There are many reasons your urine might turn red. Foods known to make your urine red or pink include blackberries, rhubarb and beets. This is due to the fact that these foods contain anthocyanins. If the cause of your red urine is the foods you’ve eaten, the unusual color will go away in a day or two. It is harmless.

 Medications that Cause Red Urine
Certain medications can turn your urine red. If you’ve just started a new medication, check with your doctor or pharmacist to see if red urine is a side effect of your medication. Some medications known to cause red urine are:

  • Rifampin– an anti-biotic
  • Pyridium (phenazopyridine)- often an ingredient in medications for relief of urinary pain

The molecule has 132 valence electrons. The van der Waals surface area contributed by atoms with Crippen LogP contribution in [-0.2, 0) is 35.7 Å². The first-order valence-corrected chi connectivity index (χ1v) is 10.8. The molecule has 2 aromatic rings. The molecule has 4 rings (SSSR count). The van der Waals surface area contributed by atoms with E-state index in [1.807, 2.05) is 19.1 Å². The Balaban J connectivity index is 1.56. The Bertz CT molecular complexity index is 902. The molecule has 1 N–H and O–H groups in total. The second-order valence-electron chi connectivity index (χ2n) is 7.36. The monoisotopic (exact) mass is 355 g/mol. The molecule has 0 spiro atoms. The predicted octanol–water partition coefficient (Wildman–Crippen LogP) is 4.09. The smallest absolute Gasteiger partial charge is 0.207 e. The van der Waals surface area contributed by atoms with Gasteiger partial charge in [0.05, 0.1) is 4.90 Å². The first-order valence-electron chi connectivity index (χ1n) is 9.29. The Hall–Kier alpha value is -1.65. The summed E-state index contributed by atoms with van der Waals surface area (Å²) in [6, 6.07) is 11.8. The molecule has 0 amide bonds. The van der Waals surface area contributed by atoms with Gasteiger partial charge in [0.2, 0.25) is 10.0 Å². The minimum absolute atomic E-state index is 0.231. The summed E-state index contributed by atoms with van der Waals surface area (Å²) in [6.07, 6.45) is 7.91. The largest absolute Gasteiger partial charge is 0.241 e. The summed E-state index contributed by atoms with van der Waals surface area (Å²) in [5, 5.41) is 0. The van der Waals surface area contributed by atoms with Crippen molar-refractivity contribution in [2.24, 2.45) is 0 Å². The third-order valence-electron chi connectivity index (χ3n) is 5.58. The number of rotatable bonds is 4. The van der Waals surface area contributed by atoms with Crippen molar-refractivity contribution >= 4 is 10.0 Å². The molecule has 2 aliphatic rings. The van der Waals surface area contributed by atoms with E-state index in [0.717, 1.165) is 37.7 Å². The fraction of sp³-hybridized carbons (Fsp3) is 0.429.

• Senna– sometimes an ingredient in laxatives
  • Compazine– an anti-nausea medication
  • Coumadin (warfarin)- a blood thinner
  • Aspirin– a common pain reliever
  • Phenytoin (Dilantin)- an anti-seizure medication
  • Quinine (Quinerva, Quinite)- an anti-malaria drug that is also a component of tonic water and bitter lemon
  • Some tranquilizers and laxatives can turn urine a reddish color.

More Causes of Red Urine
The most common causes of red urine (if not caused by diet or medications) are urinary tract infections (UTIs) and kidney stones.

Blood in urine can make it look red. If you have blood in your urine, there are several possible causes. See our page on Blood In Urine for more information.

Although they are not the most common causes, kidney disease or a tumor in the urinary tract can cause red urine.

Another rare cause can be Sickle Cell Anemia.

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Filed under Colors of Urine, Infections, Kidney